WASHINGTON—International Monetary Fund chief Kristalina Georgieva on Wednesday distanced herself and the fund from a data-rigging scandal involving her former employer, the World Bank, but said she did not expect the saga to hamper decades of close collaboration between the two institutions.
Georgieva, who was cleared of wrongdoing in the matter by the IMF’s executive board on Monday, had sharply criticized a report prepared by law firm WilmerHale for the World Bank’s board, and the decision to make its findings public.
The law firm’s investigative report alleged that Georgieva and other senior World Bank officials applied “undue pressure” on bank staff to make changes to boost China’s ranking in the bank’s 2018 business climate report.
Georgieva denied the accusations, and she and her lawyer faulted WilmerHale for not telling her she was a subject of the probe.
Some of her backers, including Nobel Prize-winning economist Joseph Stiglitz, called the report a “hatchet job” by World Bank President David Malpass, and Mark Weisbrot, co-director of the Center for Economic and Policy Research, called for Congress to investigate Malpass’s actions in the matter.
Malpass has not commented on the probe’s targeting of Georgieva, saying only that the report speaks for itself. The bank also canceled the Doing Business report, and is now implementing reforms aimed at ensuring research integrity.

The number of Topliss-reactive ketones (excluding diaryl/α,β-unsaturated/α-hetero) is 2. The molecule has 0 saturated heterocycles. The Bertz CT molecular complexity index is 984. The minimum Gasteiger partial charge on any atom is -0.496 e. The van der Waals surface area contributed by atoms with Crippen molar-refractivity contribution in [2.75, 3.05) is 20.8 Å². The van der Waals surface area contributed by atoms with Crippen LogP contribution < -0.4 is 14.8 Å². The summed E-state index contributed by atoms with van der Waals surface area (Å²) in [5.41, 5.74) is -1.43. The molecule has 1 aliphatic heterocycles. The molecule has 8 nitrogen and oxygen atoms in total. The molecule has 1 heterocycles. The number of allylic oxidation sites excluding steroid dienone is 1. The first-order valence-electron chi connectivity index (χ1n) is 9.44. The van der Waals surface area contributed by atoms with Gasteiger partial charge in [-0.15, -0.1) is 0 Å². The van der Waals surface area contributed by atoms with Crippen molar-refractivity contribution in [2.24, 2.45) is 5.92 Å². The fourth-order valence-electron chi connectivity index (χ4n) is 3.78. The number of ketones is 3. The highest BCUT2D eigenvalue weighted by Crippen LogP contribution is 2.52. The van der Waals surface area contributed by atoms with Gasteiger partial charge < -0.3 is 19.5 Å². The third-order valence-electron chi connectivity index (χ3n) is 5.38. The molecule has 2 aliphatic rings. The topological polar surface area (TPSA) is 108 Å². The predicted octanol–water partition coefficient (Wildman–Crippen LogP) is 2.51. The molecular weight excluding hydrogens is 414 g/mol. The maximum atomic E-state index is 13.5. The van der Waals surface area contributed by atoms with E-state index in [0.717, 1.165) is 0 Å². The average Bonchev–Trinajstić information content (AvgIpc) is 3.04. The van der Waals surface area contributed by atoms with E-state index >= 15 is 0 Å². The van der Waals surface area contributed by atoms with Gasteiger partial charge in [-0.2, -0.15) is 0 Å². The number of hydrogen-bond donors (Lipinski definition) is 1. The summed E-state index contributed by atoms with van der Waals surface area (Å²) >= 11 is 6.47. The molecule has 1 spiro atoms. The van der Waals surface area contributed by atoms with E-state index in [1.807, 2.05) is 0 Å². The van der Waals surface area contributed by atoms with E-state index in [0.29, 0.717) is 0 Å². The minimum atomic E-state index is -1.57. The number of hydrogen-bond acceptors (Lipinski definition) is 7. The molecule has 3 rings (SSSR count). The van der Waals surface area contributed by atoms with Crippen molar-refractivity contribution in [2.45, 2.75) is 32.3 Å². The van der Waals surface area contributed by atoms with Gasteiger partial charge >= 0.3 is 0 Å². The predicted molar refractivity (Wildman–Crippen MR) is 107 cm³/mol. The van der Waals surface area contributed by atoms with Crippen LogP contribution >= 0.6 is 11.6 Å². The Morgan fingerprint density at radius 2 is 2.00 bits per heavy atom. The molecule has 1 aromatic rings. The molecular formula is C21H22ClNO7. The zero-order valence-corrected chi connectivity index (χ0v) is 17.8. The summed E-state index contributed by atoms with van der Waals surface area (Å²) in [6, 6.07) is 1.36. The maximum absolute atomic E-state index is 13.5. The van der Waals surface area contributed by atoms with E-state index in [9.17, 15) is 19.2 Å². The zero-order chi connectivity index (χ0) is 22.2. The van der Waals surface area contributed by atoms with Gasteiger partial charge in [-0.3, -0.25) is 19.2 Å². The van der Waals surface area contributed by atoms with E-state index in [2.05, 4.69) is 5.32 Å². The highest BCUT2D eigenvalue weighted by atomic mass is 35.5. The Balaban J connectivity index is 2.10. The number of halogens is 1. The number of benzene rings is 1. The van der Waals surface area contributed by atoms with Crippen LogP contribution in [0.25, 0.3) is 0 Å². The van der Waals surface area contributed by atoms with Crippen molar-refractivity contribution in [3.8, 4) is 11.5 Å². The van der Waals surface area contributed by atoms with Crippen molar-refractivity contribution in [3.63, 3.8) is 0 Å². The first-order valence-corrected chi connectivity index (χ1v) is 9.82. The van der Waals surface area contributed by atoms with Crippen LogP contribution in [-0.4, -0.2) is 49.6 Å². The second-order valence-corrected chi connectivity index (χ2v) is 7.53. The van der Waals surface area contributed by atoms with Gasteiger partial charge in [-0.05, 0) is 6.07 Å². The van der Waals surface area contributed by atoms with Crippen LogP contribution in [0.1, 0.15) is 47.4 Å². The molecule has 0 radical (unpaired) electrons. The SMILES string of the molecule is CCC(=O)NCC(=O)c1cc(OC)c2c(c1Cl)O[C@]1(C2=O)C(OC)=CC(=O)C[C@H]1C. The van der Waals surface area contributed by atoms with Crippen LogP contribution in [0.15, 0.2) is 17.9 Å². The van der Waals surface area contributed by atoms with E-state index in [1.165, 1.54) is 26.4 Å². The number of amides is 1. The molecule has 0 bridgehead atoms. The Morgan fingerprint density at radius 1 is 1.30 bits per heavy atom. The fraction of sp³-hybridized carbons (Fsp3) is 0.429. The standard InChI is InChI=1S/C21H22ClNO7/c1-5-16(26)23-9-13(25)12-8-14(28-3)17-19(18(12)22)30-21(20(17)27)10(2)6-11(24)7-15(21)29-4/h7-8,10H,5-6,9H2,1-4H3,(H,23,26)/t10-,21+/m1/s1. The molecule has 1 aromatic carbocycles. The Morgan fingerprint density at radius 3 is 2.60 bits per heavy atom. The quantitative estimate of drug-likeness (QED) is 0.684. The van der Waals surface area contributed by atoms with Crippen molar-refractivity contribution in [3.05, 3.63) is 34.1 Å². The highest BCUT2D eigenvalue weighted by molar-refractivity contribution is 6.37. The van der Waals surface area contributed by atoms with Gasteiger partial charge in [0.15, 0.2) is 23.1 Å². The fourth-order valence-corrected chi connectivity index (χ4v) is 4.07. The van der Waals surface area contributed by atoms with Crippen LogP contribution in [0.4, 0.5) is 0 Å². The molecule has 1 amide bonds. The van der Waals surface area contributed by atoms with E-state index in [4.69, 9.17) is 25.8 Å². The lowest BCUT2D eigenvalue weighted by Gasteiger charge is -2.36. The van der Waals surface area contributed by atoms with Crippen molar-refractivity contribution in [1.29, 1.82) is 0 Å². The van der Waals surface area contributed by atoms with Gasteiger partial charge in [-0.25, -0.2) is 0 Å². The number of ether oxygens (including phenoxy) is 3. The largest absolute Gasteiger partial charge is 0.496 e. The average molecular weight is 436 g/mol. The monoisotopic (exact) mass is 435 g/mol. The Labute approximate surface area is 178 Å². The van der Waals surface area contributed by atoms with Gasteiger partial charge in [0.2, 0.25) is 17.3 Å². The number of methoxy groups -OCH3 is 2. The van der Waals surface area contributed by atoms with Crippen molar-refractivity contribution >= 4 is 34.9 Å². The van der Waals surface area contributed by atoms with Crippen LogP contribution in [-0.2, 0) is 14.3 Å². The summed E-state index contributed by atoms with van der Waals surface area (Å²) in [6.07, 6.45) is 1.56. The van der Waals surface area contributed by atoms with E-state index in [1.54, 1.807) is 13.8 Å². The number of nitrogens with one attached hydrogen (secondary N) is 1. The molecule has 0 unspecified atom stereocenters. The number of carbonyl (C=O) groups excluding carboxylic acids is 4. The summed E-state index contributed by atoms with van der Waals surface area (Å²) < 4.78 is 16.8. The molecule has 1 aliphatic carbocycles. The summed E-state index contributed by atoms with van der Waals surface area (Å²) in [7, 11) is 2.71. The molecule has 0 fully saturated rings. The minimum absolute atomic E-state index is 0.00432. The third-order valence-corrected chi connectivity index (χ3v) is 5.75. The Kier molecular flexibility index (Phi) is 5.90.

Georgieva, a longtime World Bank official, on Tuesday insisted in an interview with Reuters that the data issues were limited to the bank’s controversial Doing Business series, and had nothing to do with the work of the fund.
“Look for the problem. It is on the other side of 19th Street,” she told reporters on Wednesday, a reference to the Washington address of both institutions.
At the same time, she underscored her belief that the controversy would not harm strong ties between the two.
“I love the bank, and I love the fund,” she said, adding, “This is a twin institutional setup that has delivered for the members. … We have major, major challenges, where our institutions are best at addressing and working together.”
Those included efforts to combat the COVID-19 pandemic, addressing high debt levels among developing countries, and joint work on financial sector assessments.
The World Bank underscored its commitment to a “constructive relationship” and said it looked forward to productive meetings this week with IMF colleagues and its members on urgent challenges facing developing countries, including the COVID-19 pandemic, climate change, and high debt levels.
Georgieva brushed aside questions on whether a proposed new IMF Resilience and Sustainability Trust overlapped with the mandate of the World Bank, saying that fund officials were working closely with their bank counterparts in developing the new instrument.
By Andrea Shalal and David Lawder